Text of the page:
December 21, 2020

10 Questions With… Emil Humbert and Christophe Poyet

Founded in 2008 by Paris-born Emil Humbert and Monaco-born Christophe Poyet—who are both passionate about design and fashion—Humbert & Poyet has quickly become one of the world’s top studios with projects such as the Beefbar restaurants (in Monaco, Mexico City, Mykonos and Hong Kong, to name only a few), the Hoxton hotel in Paris, the Aquazzura store in New York City and high-end private residences in different countries.

“We communicate constantly throughout a project,” says Poyet. “The way we complement each other forms the basis of our projects and ensures we achieve a space as we had envisioned it.”

The duo recently designed a vineyard estate in the south of France (Ultimate Provence) and a spectacular villa in Cannes. A few months ago, they also launched their first whole furniture and lighting collection with Maison Pouenat: Metamorphosis. “The collaboration was natural and centered on our common values and our desire to leverage our savoir-faire to uphold craftsmanship at its highest level,” Humbert and Poyet say.

Interior Design: How did the idea of the Metamorphosis collection start and what was your biggest challenge to create it? 

Christophe Poyet: We have been collaborating with Maison Pouenat for the past 10 years and we started to talk about this idea of launching a collection together four years ago.

The idea was to combine our savoir-faire to create a whole collection and launch it at the same time (a première for Emil and I). We wanted to design a series of pieces that would feel alive and in harmony together. We are used to mixing vintage, contemporary and bespoke pieces in the interiors we create so through this collection we also drew our inspiration from different periods and styles: Art Deco, the seventies, and neoclassicism, among others.

ID: How long did it take to create the collection?

Emil Humbert: It took about two weeks to design the collection (full-time). Then we had to select half of the designs and work on all the technical aspects of the pieces with craftsmen who helped us with the specificities of the different materials such as brass and bronze. We wanted to create a light collection that highlights the beauty of metal.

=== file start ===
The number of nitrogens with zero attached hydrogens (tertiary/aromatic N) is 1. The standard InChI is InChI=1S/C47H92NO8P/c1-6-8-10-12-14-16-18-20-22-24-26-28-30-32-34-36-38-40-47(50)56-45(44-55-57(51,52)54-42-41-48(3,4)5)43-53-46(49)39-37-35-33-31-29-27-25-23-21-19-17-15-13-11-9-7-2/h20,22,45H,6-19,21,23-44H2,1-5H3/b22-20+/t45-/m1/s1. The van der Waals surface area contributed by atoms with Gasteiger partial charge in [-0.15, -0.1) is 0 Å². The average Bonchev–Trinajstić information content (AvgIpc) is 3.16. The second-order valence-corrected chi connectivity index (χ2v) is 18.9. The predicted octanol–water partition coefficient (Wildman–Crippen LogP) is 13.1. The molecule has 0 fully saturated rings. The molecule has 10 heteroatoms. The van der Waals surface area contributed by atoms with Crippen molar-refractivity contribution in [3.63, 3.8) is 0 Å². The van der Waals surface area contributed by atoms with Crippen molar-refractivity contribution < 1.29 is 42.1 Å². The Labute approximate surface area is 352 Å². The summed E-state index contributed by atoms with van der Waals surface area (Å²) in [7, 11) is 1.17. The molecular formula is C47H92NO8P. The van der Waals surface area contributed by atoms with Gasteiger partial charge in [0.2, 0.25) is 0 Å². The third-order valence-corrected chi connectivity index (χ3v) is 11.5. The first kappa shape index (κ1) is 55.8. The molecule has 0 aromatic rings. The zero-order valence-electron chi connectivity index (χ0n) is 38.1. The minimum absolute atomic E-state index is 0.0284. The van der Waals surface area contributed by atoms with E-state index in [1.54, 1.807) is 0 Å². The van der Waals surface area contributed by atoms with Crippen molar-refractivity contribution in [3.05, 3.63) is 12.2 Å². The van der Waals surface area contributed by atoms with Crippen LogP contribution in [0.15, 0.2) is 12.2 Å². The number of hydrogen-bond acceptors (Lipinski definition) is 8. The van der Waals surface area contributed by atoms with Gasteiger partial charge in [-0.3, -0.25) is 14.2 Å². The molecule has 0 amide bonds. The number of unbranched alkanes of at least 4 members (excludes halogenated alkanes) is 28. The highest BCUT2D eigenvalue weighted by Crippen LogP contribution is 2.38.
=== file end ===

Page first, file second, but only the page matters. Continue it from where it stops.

The Metamorphosis collection features pieces made of brass, bronze, plaster, stone, and lacquered wood. Photography courtesy of Humbert & Poyet.

ID: What is the overall aesthetic of the collection and what makes it unique? 

CP: I think it’s a very poetic collection with names inspired by the shapes of the pieces themselves such as the Hug chair or the Deer sconce. Every object gives tribute to a specific era or designer we admire including Paavo Tynell, Jean Royère and Josef Hoffmann. In this collection, we mixed glossy and matte, and smooth and rough materials.

ID: What type of materials and colors did you use in this collection and why? 

EH: Brass, bronze, plaster, stone and lacquered wood combine and create contrasts. We introduced just a few touches of color as we wanted to design pieces that would fit many different types of spaces—from contemporary to classic interiors.

Metal details offer contrast to the chair’s textural upholstery. Photography courtesy of Humbert & Poyet.

ID: How do you complement each other in your daily work? 

CP: We are constantly working and creating together. We exchange ideas and concepts on a daily basis. Throughout the years, we’ve really developed a common aesthetic.

ID: What is your first memory of design? 

EH: It might seem a little bit strange but when I was 18 years old, I visited the Brion cemetery designed by Carlo Scarpa in northern Italy and I was immediately fascinated by the sublime, modernist ‘world’ he had created, with the interplay between light, shadow, and water.

The Metamorphosis collection. Photography courtesy of Humbert & Poyet.

ID: Can you name some people in the industry who inspire you and tell us why?

EH: Jean Royère for his extremely modern—now timeless—collections; and Gio Ponti who, for me, represents the architecture of joy.

ID: In what kind of home do you live? 

EH: I live in a building from the seventies in Monaco. Inside, my apartment reflects the Humbert & Poyet signature—the spaces are relaxed and sophisticated at the same time, as well as family-friendly and flamboyant.

Wall sconces in the collection. Photography courtesy of Humbert & Poyet.

ID: What are some of your upcoming interior projects?

CP: An apartment in Paris (in the Rue de Rivoli), a hotel in Seoul, a Beefbar in New York and a restaurant in Doha, among many others.

ID: What is your dream project?

EH: Designing a big boat!

Each piece is designed to function as livable art. Photography courtesy of Humbert & Poyet.
Each piece features subtle details, such as this lighting fixture. Photography courtesy of Humbert & Poyet.
Soft neutrals offer pops of color throughout the collection. Photography courtesy of Humbert & Poyet.
Hinting at the glamour of Art Deco, each piece features a unique combination of geometric forms. Photography courtesy of Humbert & Poyet.

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